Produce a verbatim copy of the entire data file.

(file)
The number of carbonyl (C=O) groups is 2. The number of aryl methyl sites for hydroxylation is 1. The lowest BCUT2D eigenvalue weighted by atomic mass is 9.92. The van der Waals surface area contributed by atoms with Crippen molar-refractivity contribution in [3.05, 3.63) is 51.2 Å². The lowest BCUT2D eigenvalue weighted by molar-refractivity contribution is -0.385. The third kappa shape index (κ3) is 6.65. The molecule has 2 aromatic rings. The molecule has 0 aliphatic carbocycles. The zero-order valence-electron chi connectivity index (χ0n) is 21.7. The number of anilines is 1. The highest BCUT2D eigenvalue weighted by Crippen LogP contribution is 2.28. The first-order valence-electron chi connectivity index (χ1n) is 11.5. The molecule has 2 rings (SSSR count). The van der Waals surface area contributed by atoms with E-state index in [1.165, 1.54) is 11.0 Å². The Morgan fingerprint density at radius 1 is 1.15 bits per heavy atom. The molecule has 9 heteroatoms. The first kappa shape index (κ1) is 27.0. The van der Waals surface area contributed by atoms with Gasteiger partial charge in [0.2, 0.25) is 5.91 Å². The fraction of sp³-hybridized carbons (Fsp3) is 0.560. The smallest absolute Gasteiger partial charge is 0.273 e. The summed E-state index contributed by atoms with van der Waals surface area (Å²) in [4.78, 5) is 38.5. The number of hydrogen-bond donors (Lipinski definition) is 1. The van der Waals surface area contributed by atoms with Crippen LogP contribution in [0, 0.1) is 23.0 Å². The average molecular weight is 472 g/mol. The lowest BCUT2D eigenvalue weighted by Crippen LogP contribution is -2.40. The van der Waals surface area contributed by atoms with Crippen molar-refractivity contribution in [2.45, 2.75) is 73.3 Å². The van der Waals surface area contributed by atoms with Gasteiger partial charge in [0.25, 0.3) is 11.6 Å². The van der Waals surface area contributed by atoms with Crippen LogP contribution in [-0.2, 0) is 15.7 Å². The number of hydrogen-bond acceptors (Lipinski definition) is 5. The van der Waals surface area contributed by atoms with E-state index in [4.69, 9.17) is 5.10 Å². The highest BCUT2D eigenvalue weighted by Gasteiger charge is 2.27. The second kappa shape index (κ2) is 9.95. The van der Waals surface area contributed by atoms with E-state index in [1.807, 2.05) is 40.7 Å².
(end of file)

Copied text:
The number of carbonyl (C=O) groups is 2. The number of aryl methyl sites for hydroxylation is 1. The lowest BCUT2D eigenvalue weighted by atomic mass is 9.92. The van der Waals surface area contributed by atoms with Crippen molar-refractivity contribution in [3.05, 3.63) is 51.2 Å². The lowest BCUT2D eigenvalue weighted by molar-refractivity contribution is -0.385. The third kappa shape index (κ3) is 6.65. The molecule has 2 aromatic rings. The molecule has 0 aliphatic carbocycles. The zero-order valence-electron chi connectivity index (χ0n) is 21.7. The number of anilines is 1. The highest BCUT2D eigenvalue weighted by Crippen LogP contribution is 2.28. The first-order valence-electron chi connectivity index (χ1n) is 11.5. The molecule has 2 rings (SSSR count). The van der Waals surface area contributed by atoms with E-state index in [1.165, 1.54) is 11.0 Å². The Morgan fingerprint density at radius 1 is 1.15 bits per heavy atom. The molecule has 9 heteroatoms. The first kappa shape index (κ1) is 27.0. The van der Waals surface area contributed by atoms with Gasteiger partial charge in [0.2, 0.25) is 5.91 Å². The fraction of sp³-hybridized carbons (Fsp3) is 0.560. The smallest absolute Gasteiger partial charge is 0.273 e. The summed E-state index contributed by atoms with van der Waals surface area (Å²) in [4.78, 5) is 38.5. The number of hydrogen-bond donors (Lipinski definition) is 1. The van der Waals surface area contributed by atoms with Crippen LogP contribution in [0, 0.1) is 23.0 Å². The average molecular weight is 472 g/mol. The lowest BCUT2D eigenvalue weighted by Crippen LogP contribution is -2.40. The van der Waals surface area contributed by atoms with Crippen molar-refractivity contribution in [2.45, 2.75) is 73.3 Å². The van der Waals surface area contributed by atoms with Gasteiger partial charge in [0.25, 0.3) is 11.6 Å². The van der Waals surface area contributed by atoms with Crippen LogP contribution in [-0.2, 0) is 15.7 Å². The number of hydrogen-bond acceptors (Lipinski definition) is 5. The van der Waals surface area contributed by atoms with E-state index in [4.69, 9.17) is 5.10 Å². The highest BCUT2D eigenvalue weighted by Gasteiger charge is 2.27. The second kappa shape index (κ2) is 9.95. The van der Waals surface area contributed by atoms with E-state index in [1.807, 2.05) is 40.7 Å².